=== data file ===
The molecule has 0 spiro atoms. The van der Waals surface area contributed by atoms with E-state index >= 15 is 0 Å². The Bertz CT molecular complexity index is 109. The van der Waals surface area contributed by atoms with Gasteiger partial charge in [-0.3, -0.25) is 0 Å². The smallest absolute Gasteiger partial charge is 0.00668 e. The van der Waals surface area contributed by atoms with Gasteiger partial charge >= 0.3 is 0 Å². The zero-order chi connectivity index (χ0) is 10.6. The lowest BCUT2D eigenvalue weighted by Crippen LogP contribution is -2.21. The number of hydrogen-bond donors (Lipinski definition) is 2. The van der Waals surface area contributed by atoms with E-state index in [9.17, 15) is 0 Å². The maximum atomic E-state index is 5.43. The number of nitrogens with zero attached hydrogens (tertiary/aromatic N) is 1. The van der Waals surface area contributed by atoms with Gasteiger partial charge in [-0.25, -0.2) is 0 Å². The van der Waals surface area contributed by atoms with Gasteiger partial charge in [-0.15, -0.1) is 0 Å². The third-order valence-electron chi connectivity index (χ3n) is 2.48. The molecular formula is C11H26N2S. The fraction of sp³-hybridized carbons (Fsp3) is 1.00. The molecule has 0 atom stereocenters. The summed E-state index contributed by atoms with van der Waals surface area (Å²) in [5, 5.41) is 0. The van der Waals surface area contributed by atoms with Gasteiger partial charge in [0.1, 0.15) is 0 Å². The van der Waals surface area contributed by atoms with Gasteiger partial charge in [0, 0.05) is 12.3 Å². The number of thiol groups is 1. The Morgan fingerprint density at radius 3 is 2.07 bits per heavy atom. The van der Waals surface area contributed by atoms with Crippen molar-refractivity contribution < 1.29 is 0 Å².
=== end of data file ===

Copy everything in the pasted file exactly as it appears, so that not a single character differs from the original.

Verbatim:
The molecule has 0 spiro atoms. The van der Waals surface area contributed by atoms with E-state index >= 15 is 0 Å². The Bertz CT molecular complexity index is 109. The van der Waals surface area contributed by atoms with Gasteiger partial charge in [-0.3, -0.25) is 0 Å². The smallest absolute Gasteiger partial charge is 0.00668 e. The van der Waals surface area contributed by atoms with Gasteiger partial charge >= 0.3 is 0 Å². The zero-order chi connectivity index (χ0) is 10.6. The lowest BCUT2D eigenvalue weighted by Crippen LogP contribution is -2.21. The number of hydrogen-bond donors (Lipinski definition) is 2. The van der Waals surface area contributed by atoms with E-state index in [9.17, 15) is 0 Å². The maximum atomic E-state index is 5.43. The number of nitrogens with zero attached hydrogens (tertiary/aromatic N) is 1. The van der Waals surface area contributed by atoms with Gasteiger partial charge in [-0.25, -0.2) is 0 Å². The van der Waals surface area contributed by atoms with Gasteiger partial charge in [-0.15, -0.1) is 0 Å². The third-order valence-electron chi connectivity index (χ3n) is 2.48. The molecular formula is C11H26N2S. The fraction of sp³-hybridized carbons (Fsp3) is 1.00. The molecule has 0 atom stereocenters. The summed E-state index contributed by atoms with van der Waals surface area (Å²) in [5, 5.41) is 0. The van der Waals surface area contributed by atoms with Gasteiger partial charge in [0.1, 0.15) is 0 Å². The van der Waals surface area contributed by atoms with Gasteiger partial charge in [0, 0.05) is 12.3 Å². The number of thiol groups is 1. The Morgan fingerprint density at radius 3 is 2.07 bits per heavy atom. The van der Waals surface area contributed by atoms with Crippen molar-refractivity contribution < 1.29 is 0 Å².